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Table of Contents

Central Prosecutions Service (CPS)
Criminal Proceedings
Civil Prosecutions
Administrative Procedures


Social Welfare legislation provides that certain offences are to be dealt with by means of prosecution. Section 272 of the Social Welfare (Consolidation) Act 2005 provides that proceedings for an offence will only be instituted by or with the consent of the Minister or an officer authorised by the Minister.

While the requirement to prosecute is not expressed in absolute terms, it is the Department's policy to consider for prosecution all cases of fraud and abuse of the Social Welfare system.

The decision to prosecute is based on the circumstances of the individual case and the nature of the alleged offence, as well as on an appraisal of the evidence available. Factors taken into account include the duration of the fraud/abuse, the size of the overpayment, any mitigating or aggravating circumstances involved and the deterrent effect a prosecution may have in the public mind.

Central Prosecutions Service (CPS)

The Central Prosecutions Service of the Department (157/164 Townsend Street, Dublin 2) was set up in 1990 to:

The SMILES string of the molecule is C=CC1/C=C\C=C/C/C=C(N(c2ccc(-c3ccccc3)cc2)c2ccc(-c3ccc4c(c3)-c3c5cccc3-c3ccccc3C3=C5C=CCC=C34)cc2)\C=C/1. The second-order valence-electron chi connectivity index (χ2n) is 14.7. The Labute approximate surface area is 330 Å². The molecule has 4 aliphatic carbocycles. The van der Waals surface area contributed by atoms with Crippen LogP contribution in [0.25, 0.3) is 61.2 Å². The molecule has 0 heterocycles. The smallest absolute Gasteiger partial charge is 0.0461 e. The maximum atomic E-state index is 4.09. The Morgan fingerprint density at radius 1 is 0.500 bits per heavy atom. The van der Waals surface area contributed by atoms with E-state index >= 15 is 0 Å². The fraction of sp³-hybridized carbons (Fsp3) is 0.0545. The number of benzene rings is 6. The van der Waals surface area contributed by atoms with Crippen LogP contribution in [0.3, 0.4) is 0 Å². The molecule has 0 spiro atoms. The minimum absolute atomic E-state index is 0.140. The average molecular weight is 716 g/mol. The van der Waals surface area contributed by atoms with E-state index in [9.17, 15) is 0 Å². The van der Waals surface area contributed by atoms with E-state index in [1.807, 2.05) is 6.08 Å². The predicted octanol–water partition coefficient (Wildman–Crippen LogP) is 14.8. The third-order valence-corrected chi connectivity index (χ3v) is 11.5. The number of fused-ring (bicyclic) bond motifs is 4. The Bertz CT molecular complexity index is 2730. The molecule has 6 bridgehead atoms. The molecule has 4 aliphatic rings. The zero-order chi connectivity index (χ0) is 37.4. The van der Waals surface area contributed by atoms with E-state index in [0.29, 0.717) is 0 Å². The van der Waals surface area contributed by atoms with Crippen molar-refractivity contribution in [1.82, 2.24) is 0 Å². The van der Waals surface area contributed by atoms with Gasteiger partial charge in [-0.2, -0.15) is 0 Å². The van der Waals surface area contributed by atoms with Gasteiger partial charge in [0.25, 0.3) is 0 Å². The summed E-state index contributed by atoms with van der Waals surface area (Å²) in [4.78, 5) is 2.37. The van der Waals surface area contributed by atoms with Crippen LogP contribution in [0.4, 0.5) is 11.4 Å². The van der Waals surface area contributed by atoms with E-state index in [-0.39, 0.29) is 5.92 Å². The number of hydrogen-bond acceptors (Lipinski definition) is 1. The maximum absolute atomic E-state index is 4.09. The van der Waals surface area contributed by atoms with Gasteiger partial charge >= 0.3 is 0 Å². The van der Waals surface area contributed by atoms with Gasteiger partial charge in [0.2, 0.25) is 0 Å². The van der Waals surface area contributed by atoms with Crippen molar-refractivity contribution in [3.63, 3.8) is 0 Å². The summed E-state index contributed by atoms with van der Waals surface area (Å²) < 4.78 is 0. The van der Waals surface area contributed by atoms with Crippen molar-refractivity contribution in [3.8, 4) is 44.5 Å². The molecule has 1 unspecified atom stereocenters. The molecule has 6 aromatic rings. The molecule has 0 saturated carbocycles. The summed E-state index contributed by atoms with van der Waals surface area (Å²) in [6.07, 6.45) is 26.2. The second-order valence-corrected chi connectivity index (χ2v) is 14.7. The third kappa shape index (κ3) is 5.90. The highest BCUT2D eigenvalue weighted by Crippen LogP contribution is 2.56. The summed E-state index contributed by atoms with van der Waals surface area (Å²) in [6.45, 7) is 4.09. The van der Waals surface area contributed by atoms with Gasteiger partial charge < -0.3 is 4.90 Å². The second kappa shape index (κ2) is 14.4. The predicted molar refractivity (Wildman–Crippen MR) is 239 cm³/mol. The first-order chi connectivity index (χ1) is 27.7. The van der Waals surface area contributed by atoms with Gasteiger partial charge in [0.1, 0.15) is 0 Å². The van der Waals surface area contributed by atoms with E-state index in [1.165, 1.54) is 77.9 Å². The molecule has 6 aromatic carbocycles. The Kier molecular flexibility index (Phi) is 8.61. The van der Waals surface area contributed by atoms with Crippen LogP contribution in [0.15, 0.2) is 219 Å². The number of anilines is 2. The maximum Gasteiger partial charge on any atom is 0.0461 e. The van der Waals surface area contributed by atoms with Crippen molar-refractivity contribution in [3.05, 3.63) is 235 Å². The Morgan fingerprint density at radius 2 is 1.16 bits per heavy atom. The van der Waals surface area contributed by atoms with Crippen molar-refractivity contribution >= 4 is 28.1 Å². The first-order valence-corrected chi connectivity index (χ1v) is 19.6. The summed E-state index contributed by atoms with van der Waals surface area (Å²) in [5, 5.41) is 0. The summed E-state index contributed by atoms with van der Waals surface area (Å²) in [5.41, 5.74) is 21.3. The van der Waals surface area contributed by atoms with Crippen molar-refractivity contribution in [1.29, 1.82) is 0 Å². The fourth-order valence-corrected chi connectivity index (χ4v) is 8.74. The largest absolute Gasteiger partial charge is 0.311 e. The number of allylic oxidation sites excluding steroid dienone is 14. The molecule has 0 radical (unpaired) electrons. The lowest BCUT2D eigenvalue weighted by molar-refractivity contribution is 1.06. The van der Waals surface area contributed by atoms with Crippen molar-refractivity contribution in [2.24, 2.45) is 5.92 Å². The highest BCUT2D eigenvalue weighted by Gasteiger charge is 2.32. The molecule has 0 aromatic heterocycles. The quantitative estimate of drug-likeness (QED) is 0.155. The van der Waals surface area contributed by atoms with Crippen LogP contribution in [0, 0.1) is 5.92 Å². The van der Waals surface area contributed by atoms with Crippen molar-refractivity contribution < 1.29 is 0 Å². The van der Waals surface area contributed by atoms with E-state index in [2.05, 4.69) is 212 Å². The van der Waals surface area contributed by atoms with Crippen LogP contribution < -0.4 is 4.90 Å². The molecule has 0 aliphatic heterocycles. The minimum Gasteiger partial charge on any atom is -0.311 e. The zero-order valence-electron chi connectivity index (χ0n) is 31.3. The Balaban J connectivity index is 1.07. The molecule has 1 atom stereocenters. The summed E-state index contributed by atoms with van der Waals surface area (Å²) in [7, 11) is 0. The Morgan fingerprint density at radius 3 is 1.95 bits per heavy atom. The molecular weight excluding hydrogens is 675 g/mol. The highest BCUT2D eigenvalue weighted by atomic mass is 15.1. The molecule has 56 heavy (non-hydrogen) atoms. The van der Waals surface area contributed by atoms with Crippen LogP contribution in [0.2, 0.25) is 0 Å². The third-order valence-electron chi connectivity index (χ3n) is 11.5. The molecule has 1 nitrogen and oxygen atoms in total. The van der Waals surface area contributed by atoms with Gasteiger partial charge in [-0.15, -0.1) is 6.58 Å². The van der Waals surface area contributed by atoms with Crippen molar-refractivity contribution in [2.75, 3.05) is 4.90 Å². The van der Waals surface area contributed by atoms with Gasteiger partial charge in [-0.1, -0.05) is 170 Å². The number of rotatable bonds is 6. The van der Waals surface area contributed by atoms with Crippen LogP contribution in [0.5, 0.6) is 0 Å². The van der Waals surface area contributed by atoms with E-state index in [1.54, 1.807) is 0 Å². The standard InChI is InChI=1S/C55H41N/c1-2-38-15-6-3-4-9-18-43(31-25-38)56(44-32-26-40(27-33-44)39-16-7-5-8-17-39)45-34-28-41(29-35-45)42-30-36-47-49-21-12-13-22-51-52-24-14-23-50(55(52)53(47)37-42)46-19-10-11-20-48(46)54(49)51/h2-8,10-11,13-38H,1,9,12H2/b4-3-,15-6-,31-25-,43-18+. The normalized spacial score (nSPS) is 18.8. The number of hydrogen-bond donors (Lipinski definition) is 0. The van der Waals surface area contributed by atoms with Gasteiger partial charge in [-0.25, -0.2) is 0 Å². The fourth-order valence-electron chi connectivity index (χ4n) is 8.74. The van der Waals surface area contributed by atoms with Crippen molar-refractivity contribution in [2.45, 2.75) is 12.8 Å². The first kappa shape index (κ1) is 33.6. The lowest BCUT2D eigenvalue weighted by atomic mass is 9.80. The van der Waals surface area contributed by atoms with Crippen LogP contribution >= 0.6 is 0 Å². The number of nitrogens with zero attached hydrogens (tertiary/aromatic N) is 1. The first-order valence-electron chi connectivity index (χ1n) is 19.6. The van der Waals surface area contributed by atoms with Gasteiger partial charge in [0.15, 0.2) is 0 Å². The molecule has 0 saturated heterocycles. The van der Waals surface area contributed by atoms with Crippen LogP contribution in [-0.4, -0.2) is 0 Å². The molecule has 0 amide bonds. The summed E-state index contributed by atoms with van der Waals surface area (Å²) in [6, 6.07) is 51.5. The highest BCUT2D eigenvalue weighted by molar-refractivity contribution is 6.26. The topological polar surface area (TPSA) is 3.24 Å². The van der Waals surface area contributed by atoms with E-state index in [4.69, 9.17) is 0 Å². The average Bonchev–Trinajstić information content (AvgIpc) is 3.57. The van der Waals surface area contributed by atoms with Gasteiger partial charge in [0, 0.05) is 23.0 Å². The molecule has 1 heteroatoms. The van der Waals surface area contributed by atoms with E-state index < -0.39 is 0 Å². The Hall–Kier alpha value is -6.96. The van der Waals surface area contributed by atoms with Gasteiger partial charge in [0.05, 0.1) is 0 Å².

• act as the central section for all cases involving legal proceedings;
  • develop common standards for the prosecution of cases;
  • co-ordinate all cases involving criminal and civil proceedings;
  • prepare briefs for referral to the Chief State Solicitor and give on-going instructions as necessary;
  • monitor the outcome of court cases;
  • assist in evolving appropriate prosecution policies for particular schemes and types of offences;
  • identify potential changes in legislation with a view to reducing the cost and effort of the investigation, preparation and finalisation of legal proceedings;
  • liaise with the Chief State Solicitor's Office, local State Solicitors, regions and scheme sections in relation to prosecutions.

Criminal Proceedings

Criminal prosecutions are taken against persons who defraud the social welfare payments system and employers who fail to carry out their statutory obligations

Prosecutions can be taken either by summary or indictment proceedings.

Summary Proceedings

Summary proceedings are heard in the District Court and carry maximum penalties of €2500 fine and/or 6 months in prison. Most offences committed under the Social Welfare Acts are pursued summarily by the Department as the penalties available are considered adequate to reflect the seriousness of the offences involved. A prosecution for a summary offence may only be brought -

  • within a period of 2 years commencing on the date on which the offence was committed whichever expires later.
  • within a period of 18 months from the date on which evidence sufficient to justify the institution of proceedings came into the possession of the Minister, or